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Dirk Gently Star Samuel Barnett Is Your New Queer Geek Crush

Dirk Gently Star Samuel Barnett Is Your New Queer Geek Crush

Samuel Barnett's Long, Strange Trips
Photography: Aingeru Zorita

The lead star of BBC America's Dirk Gently's Holistic Detective Agency talks sci-fi, playing straight, and defying limits.

Samuel Barnett settles into a sofa in The Library lounge at New York's Nomad Hotel, orders a decaf almond milk latte, and wonders aloud if the books on the shelves lining the room are real. He examines them more closely. "OK, they are," he says, satisfied.

The 37-year-old British actor is in town for Comic Con, where he's been promoting BBC America's Dirk Gently's Holistic Detective Agency, loosely based on the books by novelist Douglas Adams (best known for the sci-fi phenomenon The Hitchhiker's Guide to the Galaxy). Barnett plays the titular offbeat detective, whose belief in the fundamental interconnectedness of everything drives the show's frequently absurdist story lines. Season one saw Dirk teaming up with a hapless hotel bellhop (Elijah Wood) to investigate the murder of a millionaire and take on a bizarre cabal of body-swapping hippies.

"I know it's not for everyone," Barnett admits. "I think it's quite a particular beast." However, he's confident the show's audience is growing, thanks in part to the first season's availability on Hulu. There's also the fact that the second season, which premiered in October, is less of a Gordian knot of time travel and world-building.

"Season one was willfully complicated," Barnett says, "and I think that was done on purpose to show you the random chaoticness of the universe, which actually does connect into something."

This season thrusts the agency into the realm of high fantasy, specifically the magical kingdom of Wendimoor, where a gay, pink-haired knight is searching for Dirk. It also explores its characters' link to the shadowy CIA program Blackwing and the strange goings-on in the unincorporated rural territory of Bergsberg. "All three places feed into the same mystery," explains Barnett, adding that the plot this time around is "much easier to follow."


Jacket & Pants: Prada, Turtleneck: Hermes

Like his gumshoe alter ego, Barnett has developed more faith in his own intuition and instincts over the years, though they haven't always led him where he expected. Growing up in a small fishing village in the north of England, Barnett never expected to be able to carve out a career as an actor. "I had no idea this was an option for me," he says. "Even through drama school, even through my first job, I kept thinking it was just a fluke." It wasn't until he landed the role of Posner in the original London cast of The History Boys and the show transferred to Broadway that Barnett realized he could really pursue performing.

Still, success didn't inure him to certain anxieties. While playing female characters in 2014 Broadway productions of Richard III and Twelfth Night (which earned him a Tony nom), Barnett confessed in a New York Times profile that he'd worried that being out might hurt his chances at greater success. "It's like the folly of youth that I thought I was important enough for anyone to give a shit about my sexuality," Barnett says now. He's still unsure if his sexual orientation ever cost him a role: "You don't know the choices producers are making." But, he adds, "Even if it has affected my career, I'm so happy with the variety of work I've been able to do."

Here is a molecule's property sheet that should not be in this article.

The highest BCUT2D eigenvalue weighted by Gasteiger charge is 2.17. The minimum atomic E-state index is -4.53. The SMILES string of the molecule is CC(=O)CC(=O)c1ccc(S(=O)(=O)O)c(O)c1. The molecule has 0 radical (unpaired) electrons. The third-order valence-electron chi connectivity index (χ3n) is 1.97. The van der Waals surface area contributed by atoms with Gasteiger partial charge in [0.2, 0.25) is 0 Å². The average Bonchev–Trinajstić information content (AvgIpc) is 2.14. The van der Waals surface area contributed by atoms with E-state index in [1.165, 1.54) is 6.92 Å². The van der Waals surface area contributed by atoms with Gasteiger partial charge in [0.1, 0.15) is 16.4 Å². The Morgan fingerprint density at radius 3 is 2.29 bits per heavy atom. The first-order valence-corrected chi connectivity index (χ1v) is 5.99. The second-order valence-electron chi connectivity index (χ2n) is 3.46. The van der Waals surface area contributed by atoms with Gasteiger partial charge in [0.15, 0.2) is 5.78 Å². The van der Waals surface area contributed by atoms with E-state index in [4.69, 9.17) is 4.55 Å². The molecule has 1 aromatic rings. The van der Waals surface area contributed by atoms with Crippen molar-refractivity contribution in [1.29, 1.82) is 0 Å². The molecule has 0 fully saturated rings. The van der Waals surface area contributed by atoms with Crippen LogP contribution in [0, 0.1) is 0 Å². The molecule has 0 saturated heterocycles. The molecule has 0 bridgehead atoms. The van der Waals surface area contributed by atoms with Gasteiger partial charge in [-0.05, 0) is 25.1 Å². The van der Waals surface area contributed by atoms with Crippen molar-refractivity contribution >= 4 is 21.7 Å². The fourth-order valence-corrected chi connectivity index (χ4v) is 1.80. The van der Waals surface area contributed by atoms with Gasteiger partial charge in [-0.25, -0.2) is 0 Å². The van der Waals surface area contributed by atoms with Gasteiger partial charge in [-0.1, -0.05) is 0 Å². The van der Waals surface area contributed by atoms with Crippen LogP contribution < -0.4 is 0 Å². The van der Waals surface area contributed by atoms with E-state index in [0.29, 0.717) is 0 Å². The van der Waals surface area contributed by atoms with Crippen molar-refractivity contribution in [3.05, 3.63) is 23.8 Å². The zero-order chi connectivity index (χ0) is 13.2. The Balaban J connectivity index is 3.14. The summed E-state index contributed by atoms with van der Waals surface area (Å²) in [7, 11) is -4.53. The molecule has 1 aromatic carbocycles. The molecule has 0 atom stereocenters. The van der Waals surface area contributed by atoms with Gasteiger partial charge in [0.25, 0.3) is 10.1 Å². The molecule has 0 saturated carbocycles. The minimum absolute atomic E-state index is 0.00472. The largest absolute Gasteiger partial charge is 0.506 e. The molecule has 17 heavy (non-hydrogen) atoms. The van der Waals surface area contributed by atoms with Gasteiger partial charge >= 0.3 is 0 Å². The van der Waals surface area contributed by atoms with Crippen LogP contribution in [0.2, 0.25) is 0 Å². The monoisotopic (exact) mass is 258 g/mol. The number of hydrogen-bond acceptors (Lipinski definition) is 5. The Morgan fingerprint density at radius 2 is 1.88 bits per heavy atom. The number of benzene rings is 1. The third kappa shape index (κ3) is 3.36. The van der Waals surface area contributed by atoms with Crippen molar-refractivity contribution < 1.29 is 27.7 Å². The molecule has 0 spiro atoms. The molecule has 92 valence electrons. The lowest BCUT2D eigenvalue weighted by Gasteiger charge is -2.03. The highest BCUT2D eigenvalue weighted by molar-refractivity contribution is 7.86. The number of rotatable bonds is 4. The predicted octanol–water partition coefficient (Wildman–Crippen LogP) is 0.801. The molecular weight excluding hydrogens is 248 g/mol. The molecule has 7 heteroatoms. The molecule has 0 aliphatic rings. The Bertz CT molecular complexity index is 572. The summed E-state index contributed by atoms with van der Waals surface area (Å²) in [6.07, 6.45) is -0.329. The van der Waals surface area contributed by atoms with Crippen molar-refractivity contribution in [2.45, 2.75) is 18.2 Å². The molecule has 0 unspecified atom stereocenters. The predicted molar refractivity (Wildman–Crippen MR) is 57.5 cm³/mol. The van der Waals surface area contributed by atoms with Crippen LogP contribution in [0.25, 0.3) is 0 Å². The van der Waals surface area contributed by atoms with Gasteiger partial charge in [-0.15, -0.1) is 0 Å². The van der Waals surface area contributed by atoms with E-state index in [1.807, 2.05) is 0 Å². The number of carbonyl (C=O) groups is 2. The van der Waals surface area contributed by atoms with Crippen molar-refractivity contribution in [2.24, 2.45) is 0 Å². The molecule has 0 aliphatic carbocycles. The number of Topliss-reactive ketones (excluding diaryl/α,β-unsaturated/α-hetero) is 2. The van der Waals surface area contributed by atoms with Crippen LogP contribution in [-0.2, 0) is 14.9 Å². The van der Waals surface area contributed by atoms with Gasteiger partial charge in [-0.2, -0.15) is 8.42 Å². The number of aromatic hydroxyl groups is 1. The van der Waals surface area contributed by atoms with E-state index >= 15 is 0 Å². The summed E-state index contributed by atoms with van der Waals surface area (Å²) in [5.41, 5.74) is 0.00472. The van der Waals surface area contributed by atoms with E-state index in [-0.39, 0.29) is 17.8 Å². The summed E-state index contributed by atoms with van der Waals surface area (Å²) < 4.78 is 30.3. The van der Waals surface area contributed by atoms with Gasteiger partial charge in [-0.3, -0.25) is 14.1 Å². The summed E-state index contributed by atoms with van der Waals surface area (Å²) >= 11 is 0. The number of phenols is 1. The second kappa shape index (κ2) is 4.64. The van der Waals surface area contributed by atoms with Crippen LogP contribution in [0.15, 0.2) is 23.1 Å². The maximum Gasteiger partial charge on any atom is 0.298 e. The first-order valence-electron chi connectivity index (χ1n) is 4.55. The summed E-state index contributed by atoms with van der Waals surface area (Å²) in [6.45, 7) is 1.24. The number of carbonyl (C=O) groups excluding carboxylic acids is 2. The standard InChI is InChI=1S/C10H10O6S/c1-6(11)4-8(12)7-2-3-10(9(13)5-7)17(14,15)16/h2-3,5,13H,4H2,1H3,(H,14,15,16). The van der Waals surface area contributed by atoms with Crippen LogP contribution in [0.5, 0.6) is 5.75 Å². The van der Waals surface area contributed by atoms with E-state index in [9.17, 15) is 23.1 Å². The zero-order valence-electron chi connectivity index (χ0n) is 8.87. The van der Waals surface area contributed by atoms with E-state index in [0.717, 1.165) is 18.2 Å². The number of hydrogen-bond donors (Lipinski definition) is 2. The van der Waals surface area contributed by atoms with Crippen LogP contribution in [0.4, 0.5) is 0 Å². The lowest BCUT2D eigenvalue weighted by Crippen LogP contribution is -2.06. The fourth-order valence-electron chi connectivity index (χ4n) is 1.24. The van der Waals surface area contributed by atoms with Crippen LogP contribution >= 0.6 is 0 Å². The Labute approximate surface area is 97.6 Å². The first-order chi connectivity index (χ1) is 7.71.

Barnett has played straight more than he has gay, though he thinks his gay parts have gotten more attention because they're simply less common. He can't reveal anything about Dirk's romantic interests, but he says he and series creator Max Landis have both expressed thoughts on the matter: "If we get a season three, we'll find some stuff out." Meanwhile, he's found his footing with the character, who initially seemed a tough nut to crack. "In season two, I feel like I know him a lot more," he says. "He wants to be loved and he wants friends. With all this connectedness to the universe, he can't connect to humans."

This theme of connection feels particularly timely in a cultural moment when we're increasingly alienated from one another by social media and divided along partisan lines. In that regard, the series offers something more than escapist adventure and quirky humor. "As soon as I read the script, that's what resonated with me," Barnett says. "It reminds us that we are all connected, and that we do all need to look out for each other and be kinder to each other. I think it looks at chaos and says, 'It's OK that things are messy, because eventually things will come together.'"

Photography: Aingeru Zorita
Styling: Michael Cook
Grooming: Korey Fitzpatrick at Exclusive Artists using Beauty Blender
(Above) Sweater: Tommy Hilfiger

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